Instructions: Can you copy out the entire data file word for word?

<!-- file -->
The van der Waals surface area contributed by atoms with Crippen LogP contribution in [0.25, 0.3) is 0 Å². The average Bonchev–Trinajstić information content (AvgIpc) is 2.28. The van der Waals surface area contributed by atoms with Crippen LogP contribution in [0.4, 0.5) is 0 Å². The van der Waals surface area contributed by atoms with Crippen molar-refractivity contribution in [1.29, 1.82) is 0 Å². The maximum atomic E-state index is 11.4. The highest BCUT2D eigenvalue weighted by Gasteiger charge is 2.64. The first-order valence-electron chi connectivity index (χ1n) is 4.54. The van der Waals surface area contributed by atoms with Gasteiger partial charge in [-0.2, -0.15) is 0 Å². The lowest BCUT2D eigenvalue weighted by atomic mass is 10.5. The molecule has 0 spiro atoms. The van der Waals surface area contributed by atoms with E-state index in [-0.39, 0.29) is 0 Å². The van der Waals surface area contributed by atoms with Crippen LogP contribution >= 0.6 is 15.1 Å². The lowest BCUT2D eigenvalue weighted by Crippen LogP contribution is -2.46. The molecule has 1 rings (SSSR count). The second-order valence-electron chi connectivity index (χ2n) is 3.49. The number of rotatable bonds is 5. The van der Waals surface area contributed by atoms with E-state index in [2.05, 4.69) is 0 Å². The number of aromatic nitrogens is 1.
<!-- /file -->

The van der Waals surface area contributed by atoms with Crippen LogP contribution in [0.25, 0.3) is 0 Å². The average Bonchev–Trinajstić information content (AvgIpc) is 2.28. The van der Waals surface area contributed by atoms with Crippen LogP contribution in [0.4, 0.5) is 0 Å². The van der Waals surface area contributed by atoms with Crippen molar-refractivity contribution in [1.29, 1.82) is 0 Å². The maximum atomic E-state index is 11.4. The highest BCUT2D eigenvalue weighted by Gasteiger charge is 2.64. The first-order valence-electron chi connectivity index (χ1n) is 4.54. The van der Waals surface area contributed by atoms with Gasteiger partial charge in [-0.2, -0.15) is 0 Å². The lowest BCUT2D eigenvalue weighted by atomic mass is 10.5. The molecule has 0 spiro atoms. The van der Waals surface area contributed by atoms with E-state index in [-0.39, 0.29) is 0 Å². The van der Waals surface area contributed by atoms with Crippen LogP contribution >= 0.6 is 15.1 Å². The lowest BCUT2D eigenvalue weighted by Crippen LogP contribution is -2.46. The molecule has 1 rings (SSSR count). The second-order valence-electron chi connectivity index (χ2n) is 3.49. The number of rotatable bonds is 5. The van der Waals surface area contributed by atoms with E-state index in [2.05, 4.69) is 0 Å². The number of aromatic nitrogens is 1.